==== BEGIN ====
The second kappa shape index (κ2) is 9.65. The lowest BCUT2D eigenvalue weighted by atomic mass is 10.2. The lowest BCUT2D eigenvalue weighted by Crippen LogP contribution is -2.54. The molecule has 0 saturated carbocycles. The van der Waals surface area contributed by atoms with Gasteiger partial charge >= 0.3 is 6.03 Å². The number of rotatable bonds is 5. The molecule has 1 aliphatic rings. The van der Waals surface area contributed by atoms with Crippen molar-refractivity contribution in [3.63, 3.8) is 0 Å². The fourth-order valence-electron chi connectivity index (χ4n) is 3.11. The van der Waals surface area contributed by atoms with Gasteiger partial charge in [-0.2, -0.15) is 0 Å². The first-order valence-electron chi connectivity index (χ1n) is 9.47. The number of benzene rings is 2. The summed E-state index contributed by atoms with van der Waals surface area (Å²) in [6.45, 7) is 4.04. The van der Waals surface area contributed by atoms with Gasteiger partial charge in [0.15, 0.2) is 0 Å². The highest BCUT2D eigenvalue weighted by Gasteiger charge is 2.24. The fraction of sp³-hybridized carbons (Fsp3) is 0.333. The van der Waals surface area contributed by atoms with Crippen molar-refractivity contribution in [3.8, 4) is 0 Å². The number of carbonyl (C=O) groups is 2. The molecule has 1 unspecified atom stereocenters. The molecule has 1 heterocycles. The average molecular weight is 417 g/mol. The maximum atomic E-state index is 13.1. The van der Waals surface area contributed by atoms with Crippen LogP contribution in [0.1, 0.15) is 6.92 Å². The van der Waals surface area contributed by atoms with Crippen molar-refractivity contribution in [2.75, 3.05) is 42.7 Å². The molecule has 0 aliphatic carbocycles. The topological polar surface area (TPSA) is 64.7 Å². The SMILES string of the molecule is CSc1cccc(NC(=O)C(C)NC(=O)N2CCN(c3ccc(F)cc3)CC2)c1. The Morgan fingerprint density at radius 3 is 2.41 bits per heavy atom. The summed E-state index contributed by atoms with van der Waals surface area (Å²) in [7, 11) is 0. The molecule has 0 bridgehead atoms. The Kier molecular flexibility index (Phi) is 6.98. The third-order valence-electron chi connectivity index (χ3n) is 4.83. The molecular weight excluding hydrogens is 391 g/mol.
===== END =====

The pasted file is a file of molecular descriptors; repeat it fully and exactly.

The second kappa shape index (κ2) is 9.65. The lowest BCUT2D eigenvalue weighted by atomic mass is 10.2. The lowest BCUT2D eigenvalue weighted by Crippen LogP contribution is -2.54. The molecule has 0 saturated carbocycles. The van der Waals surface area contributed by atoms with Gasteiger partial charge >= 0.3 is 6.03 Å². The number of rotatable bonds is 5. The molecule has 1 aliphatic rings. The van der Waals surface area contributed by atoms with Crippen molar-refractivity contribution in [3.63, 3.8) is 0 Å². The fourth-order valence-electron chi connectivity index (χ4n) is 3.11. The van der Waals surface area contributed by atoms with Gasteiger partial charge in [-0.2, -0.15) is 0 Å². The first-order valence-electron chi connectivity index (χ1n) is 9.47. The number of benzene rings is 2. The summed E-state index contributed by atoms with van der Waals surface area (Å²) in [6.45, 7) is 4.04. The van der Waals surface area contributed by atoms with Gasteiger partial charge in [0.15, 0.2) is 0 Å². The highest BCUT2D eigenvalue weighted by Gasteiger charge is 2.24. The fraction of sp³-hybridized carbons (Fsp3) is 0.333. The van der Waals surface area contributed by atoms with Crippen molar-refractivity contribution in [3.8, 4) is 0 Å². The number of carbonyl (C=O) groups is 2. The molecule has 1 unspecified atom stereocenters. The molecule has 1 heterocycles. The average molecular weight is 417 g/mol. The maximum atomic E-state index is 13.1. The van der Waals surface area contributed by atoms with Crippen LogP contribution in [0.1, 0.15) is 6.92 Å². The van der Waals surface area contributed by atoms with Crippen molar-refractivity contribution in [2.75, 3.05) is 42.7 Å². The molecule has 0 aliphatic carbocycles. The topological polar surface area (TPSA) is 64.7 Å². The SMILES string of the molecule is CSc1cccc(NC(=O)C(C)NC(=O)N2CCN(c3ccc(F)cc3)CC2)c1. The Morgan fingerprint density at radius 3 is 2.41 bits per heavy atom. The summed E-state index contributed by atoms with van der Waals surface area (Å²) in [7, 11) is 0. The molecule has 0 bridgehead atoms. The Kier molecular flexibility index (Phi) is 6.98. The third-order valence-electron chi connectivity index (χ3n) is 4.83. The molecular weight excluding hydrogens is 391 g/mol.